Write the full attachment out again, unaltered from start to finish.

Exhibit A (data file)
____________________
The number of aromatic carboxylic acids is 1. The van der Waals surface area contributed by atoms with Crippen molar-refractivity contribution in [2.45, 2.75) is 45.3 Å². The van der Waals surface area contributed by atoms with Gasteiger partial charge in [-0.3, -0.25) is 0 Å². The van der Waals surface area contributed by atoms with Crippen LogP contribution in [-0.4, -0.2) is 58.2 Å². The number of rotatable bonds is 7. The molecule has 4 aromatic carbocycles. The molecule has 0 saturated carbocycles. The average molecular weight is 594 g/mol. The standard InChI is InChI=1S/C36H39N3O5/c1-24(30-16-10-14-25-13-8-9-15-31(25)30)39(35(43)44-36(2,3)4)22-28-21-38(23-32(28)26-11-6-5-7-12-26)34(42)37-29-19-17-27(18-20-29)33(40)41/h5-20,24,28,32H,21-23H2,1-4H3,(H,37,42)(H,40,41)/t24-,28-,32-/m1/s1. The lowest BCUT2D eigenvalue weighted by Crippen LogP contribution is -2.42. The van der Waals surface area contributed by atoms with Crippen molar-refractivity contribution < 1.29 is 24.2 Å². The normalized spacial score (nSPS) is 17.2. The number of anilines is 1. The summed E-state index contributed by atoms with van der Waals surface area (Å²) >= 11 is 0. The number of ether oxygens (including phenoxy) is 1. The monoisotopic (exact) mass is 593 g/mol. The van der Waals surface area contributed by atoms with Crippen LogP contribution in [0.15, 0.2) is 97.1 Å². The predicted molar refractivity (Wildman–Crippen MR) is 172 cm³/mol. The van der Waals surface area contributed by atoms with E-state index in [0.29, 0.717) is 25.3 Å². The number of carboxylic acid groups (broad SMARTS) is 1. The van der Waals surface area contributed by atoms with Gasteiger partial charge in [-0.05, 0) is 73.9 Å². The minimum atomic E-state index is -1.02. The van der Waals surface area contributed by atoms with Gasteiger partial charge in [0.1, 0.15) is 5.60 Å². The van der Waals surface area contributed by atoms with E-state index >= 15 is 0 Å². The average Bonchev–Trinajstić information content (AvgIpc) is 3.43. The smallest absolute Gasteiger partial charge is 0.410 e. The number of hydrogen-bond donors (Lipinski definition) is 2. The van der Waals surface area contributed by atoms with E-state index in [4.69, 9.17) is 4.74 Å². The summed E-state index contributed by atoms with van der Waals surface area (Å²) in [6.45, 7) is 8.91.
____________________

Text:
The number of aromatic carboxylic acids is 1. The van der Waals surface area contributed by atoms with Crippen molar-refractivity contribution in [2.45, 2.75) is 45.3 Å². The van der Waals surface area contributed by atoms with Gasteiger partial charge in [-0.3, -0.25) is 0 Å². The van der Waals surface area contributed by atoms with Crippen LogP contribution in [-0.4, -0.2) is 58.2 Å². The number of rotatable bonds is 7. The molecule has 4 aromatic carbocycles. The molecule has 0 saturated carbocycles. The average molecular weight is 594 g/mol. The standard InChI is InChI=1S/C36H39N3O5/c1-24(30-16-10-14-25-13-8-9-15-31(25)30)39(35(43)44-36(2,3)4)22-28-21-38(23-32(28)26-11-6-5-7-12-26)34(42)37-29-19-17-27(18-20-29)33(40)41/h5-20,24,28,32H,21-23H2,1-4H3,(H,37,42)(H,40,41)/t24-,28-,32-/m1/s1. The lowest BCUT2D eigenvalue weighted by Crippen LogP contribution is -2.42. The van der Waals surface area contributed by atoms with Crippen molar-refractivity contribution < 1.29 is 24.2 Å². The normalized spacial score (nSPS) is 17.2. The number of anilines is 1. The summed E-state index contributed by atoms with van der Waals surface area (Å²) >= 11 is 0. The number of ether oxygens (including phenoxy) is 1. The monoisotopic (exact) mass is 593 g/mol. The van der Waals surface area contributed by atoms with Crippen LogP contribution in [0.15, 0.2) is 97.1 Å². The predicted molar refractivity (Wildman–Crippen MR) is 172 cm³/mol. The van der Waals surface area contributed by atoms with E-state index in [0.29, 0.717) is 25.3 Å². The number of carboxylic acid groups (broad SMARTS) is 1. The van der Waals surface area contributed by atoms with Gasteiger partial charge in [-0.05, 0) is 73.9 Å². The minimum atomic E-state index is -1.02. The van der Waals surface area contributed by atoms with Gasteiger partial charge in [0.1, 0.15) is 5.60 Å². The van der Waals surface area contributed by atoms with E-state index >= 15 is 0 Å². The average Bonchev–Trinajstić information content (AvgIpc) is 3.43. The smallest absolute Gasteiger partial charge is 0.410 e. The number of hydrogen-bond donors (Lipinski definition) is 2. The van der Waals surface area contributed by atoms with E-state index in [4.69, 9.17) is 4.74 Å². The summed E-state index contributed by atoms with van der Waals surface area (Å²) in [6.45, 7) is 8.91.